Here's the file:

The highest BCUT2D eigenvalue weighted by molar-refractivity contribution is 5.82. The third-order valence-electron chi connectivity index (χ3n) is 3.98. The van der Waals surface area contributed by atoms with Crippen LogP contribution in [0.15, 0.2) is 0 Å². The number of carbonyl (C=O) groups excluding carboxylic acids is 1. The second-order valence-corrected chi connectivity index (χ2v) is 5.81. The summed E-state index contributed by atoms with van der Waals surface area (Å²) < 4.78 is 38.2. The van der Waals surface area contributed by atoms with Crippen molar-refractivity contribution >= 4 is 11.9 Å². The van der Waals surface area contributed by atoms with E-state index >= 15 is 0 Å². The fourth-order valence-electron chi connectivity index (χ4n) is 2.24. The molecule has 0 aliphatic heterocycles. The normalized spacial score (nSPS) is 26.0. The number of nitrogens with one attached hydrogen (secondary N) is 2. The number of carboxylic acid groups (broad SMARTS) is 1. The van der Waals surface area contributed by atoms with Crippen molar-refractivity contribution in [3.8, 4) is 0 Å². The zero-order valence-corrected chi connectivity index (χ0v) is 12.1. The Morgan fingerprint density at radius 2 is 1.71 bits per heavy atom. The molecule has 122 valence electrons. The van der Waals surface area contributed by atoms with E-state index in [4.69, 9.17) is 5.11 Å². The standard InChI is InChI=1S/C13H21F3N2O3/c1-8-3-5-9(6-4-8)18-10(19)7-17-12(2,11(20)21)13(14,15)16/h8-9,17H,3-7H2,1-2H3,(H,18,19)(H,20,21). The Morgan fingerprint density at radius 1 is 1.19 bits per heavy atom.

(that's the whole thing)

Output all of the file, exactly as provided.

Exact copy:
The highest BCUT2D eigenvalue weighted by molar-refractivity contribution is 5.82. The third-order valence-electron chi connectivity index (χ3n) is 3.98. The van der Waals surface area contributed by atoms with Crippen LogP contribution in [0.15, 0.2) is 0 Å². The number of carbonyl (C=O) groups excluding carboxylic acids is 1. The second-order valence-corrected chi connectivity index (χ2v) is 5.81. The summed E-state index contributed by atoms with van der Waals surface area (Å²) < 4.78 is 38.2. The van der Waals surface area contributed by atoms with Crippen molar-refractivity contribution >= 4 is 11.9 Å². The van der Waals surface area contributed by atoms with E-state index >= 15 is 0 Å². The fourth-order valence-electron chi connectivity index (χ4n) is 2.24. The molecule has 0 aliphatic heterocycles. The normalized spacial score (nSPS) is 26.0. The number of nitrogens with one attached hydrogen (secondary N) is 2. The number of carboxylic acid groups (broad SMARTS) is 1. The van der Waals surface area contributed by atoms with Crippen molar-refractivity contribution in [3.8, 4) is 0 Å². The zero-order valence-corrected chi connectivity index (χ0v) is 12.1. The Morgan fingerprint density at radius 2 is 1.71 bits per heavy atom. The molecule has 122 valence electrons. The van der Waals surface area contributed by atoms with E-state index in [4.69, 9.17) is 5.11 Å². The standard InChI is InChI=1S/C13H21F3N2O3/c1-8-3-5-9(6-4-8)18-10(19)7-17-12(2,11(20)21)13(14,15)16/h8-9,17H,3-7H2,1-2H3,(H,18,19)(H,20,21). The Morgan fingerprint density at radius 1 is 1.19 bits per heavy atom.